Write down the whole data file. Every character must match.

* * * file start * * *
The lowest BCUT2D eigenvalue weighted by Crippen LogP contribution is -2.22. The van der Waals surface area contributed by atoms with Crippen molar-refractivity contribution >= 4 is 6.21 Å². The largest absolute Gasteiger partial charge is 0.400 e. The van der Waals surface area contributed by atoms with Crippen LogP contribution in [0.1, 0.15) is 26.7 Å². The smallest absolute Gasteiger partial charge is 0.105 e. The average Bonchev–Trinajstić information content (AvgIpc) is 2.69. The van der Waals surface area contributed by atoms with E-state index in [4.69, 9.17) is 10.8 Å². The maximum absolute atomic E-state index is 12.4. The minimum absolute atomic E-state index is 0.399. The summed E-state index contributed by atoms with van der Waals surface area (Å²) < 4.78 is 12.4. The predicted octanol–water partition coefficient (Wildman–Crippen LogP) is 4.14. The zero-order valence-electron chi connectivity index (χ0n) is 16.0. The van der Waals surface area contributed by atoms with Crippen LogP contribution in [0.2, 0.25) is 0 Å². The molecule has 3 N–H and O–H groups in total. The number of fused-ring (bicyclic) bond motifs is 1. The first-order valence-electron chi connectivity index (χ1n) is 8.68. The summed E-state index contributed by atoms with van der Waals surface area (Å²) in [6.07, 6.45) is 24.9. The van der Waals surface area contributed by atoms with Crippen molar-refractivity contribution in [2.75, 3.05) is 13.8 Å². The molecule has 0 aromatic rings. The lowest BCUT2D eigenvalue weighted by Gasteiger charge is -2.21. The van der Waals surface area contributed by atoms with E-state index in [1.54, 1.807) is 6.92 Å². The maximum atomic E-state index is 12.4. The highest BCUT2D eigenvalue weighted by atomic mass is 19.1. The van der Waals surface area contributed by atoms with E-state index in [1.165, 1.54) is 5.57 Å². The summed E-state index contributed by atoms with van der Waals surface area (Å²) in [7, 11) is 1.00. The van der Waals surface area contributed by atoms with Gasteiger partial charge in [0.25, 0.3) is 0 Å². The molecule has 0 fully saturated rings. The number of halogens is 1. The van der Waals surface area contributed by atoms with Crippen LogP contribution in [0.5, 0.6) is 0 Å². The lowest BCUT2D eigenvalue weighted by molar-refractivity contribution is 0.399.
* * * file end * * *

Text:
The lowest BCUT2D eigenvalue weighted by Crippen LogP contribution is -2.22. The van der Waals surface area contributed by atoms with Crippen molar-refractivity contribution >= 4 is 6.21 Å². The largest absolute Gasteiger partial charge is 0.400 e. The van der Waals surface area contributed by atoms with Crippen LogP contribution in [0.1, 0.15) is 26.7 Å². The smallest absolute Gasteiger partial charge is 0.105 e. The average Bonchev–Trinajstić information content (AvgIpc) is 2.69. The van der Waals surface area contributed by atoms with E-state index in [4.69, 9.17) is 10.8 Å². The maximum absolute atomic E-state index is 12.4. The minimum absolute atomic E-state index is 0.399. The summed E-state index contributed by atoms with van der Waals surface area (Å²) < 4.78 is 12.4. The predicted octanol–water partition coefficient (Wildman–Crippen LogP) is 4.14. The zero-order valence-electron chi connectivity index (χ0n) is 16.0. The van der Waals surface area contributed by atoms with Crippen LogP contribution in [0.2, 0.25) is 0 Å². The molecule has 3 N–H and O–H groups in total. The number of fused-ring (bicyclic) bond motifs is 1. The first-order valence-electron chi connectivity index (χ1n) is 8.68. The summed E-state index contributed by atoms with van der Waals surface area (Å²) in [6.07, 6.45) is 24.9. The van der Waals surface area contributed by atoms with Crippen molar-refractivity contribution in [2.75, 3.05) is 13.8 Å². The molecule has 0 aromatic rings. The lowest BCUT2D eigenvalue weighted by Gasteiger charge is -2.21. The van der Waals surface area contributed by atoms with E-state index in [1.54, 1.807) is 6.92 Å². The maximum atomic E-state index is 12.4. The highest BCUT2D eigenvalue weighted by atomic mass is 19.1. The van der Waals surface area contributed by atoms with E-state index in [1.165, 1.54) is 5.57 Å². The summed E-state index contributed by atoms with van der Waals surface area (Å²) in [7, 11) is 1.00. The van der Waals surface area contributed by atoms with Gasteiger partial charge in [0.25, 0.3) is 0 Å². The molecule has 0 fully saturated rings. The number of halogens is 1. The van der Waals surface area contributed by atoms with Crippen LogP contribution in [0.5, 0.6) is 0 Å². The lowest BCUT2D eigenvalue weighted by molar-refractivity contribution is 0.399.